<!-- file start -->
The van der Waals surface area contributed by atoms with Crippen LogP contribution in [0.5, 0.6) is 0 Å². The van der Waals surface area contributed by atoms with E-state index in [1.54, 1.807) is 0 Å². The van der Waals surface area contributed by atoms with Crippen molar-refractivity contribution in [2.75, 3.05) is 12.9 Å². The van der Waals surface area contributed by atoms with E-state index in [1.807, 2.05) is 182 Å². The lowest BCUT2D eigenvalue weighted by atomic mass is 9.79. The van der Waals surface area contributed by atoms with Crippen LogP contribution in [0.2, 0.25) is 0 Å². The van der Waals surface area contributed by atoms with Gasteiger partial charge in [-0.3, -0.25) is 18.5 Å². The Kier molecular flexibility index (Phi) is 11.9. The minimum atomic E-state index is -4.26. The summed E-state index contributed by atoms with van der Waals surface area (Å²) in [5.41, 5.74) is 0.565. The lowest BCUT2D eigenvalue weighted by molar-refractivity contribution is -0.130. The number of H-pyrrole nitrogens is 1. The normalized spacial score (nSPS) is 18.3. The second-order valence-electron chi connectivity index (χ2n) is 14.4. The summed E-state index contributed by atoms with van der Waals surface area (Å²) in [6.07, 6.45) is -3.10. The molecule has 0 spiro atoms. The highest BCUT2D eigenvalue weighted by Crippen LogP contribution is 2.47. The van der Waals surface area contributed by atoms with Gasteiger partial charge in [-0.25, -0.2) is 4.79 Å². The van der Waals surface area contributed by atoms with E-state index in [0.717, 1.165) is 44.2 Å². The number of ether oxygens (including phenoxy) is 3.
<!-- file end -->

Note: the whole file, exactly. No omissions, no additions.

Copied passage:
The van der Waals surface area contributed by atoms with Crippen LogP contribution in [0.5, 0.6) is 0 Å². The van der Waals surface area contributed by atoms with E-state index in [1.54, 1.807) is 0 Å². The van der Waals surface area contributed by atoms with Crippen molar-refractivity contribution in [2.75, 3.05) is 12.9 Å². The van der Waals surface area contributed by atoms with E-state index in [1.807, 2.05) is 182 Å². The lowest BCUT2D eigenvalue weighted by atomic mass is 9.79. The van der Waals surface area contributed by atoms with Crippen LogP contribution in [0.2, 0.25) is 0 Å². The van der Waals surface area contributed by atoms with Gasteiger partial charge in [-0.3, -0.25) is 18.5 Å². The Kier molecular flexibility index (Phi) is 11.9. The minimum atomic E-state index is -4.26. The summed E-state index contributed by atoms with van der Waals surface area (Å²) in [5.41, 5.74) is 0.565. The lowest BCUT2D eigenvalue weighted by molar-refractivity contribution is -0.130. The number of H-pyrrole nitrogens is 1. The normalized spacial score (nSPS) is 18.3. The second-order valence-electron chi connectivity index (χ2n) is 14.4. The summed E-state index contributed by atoms with van der Waals surface area (Å²) in [6.07, 6.45) is -3.10. The molecule has 0 spiro atoms. The highest BCUT2D eigenvalue weighted by Crippen LogP contribution is 2.47. The van der Waals surface area contributed by atoms with Gasteiger partial charge in [-0.25, -0.2) is 4.79 Å². The van der Waals surface area contributed by atoms with E-state index in [0.717, 1.165) is 44.2 Å². The number of ether oxygens (including phenoxy) is 3.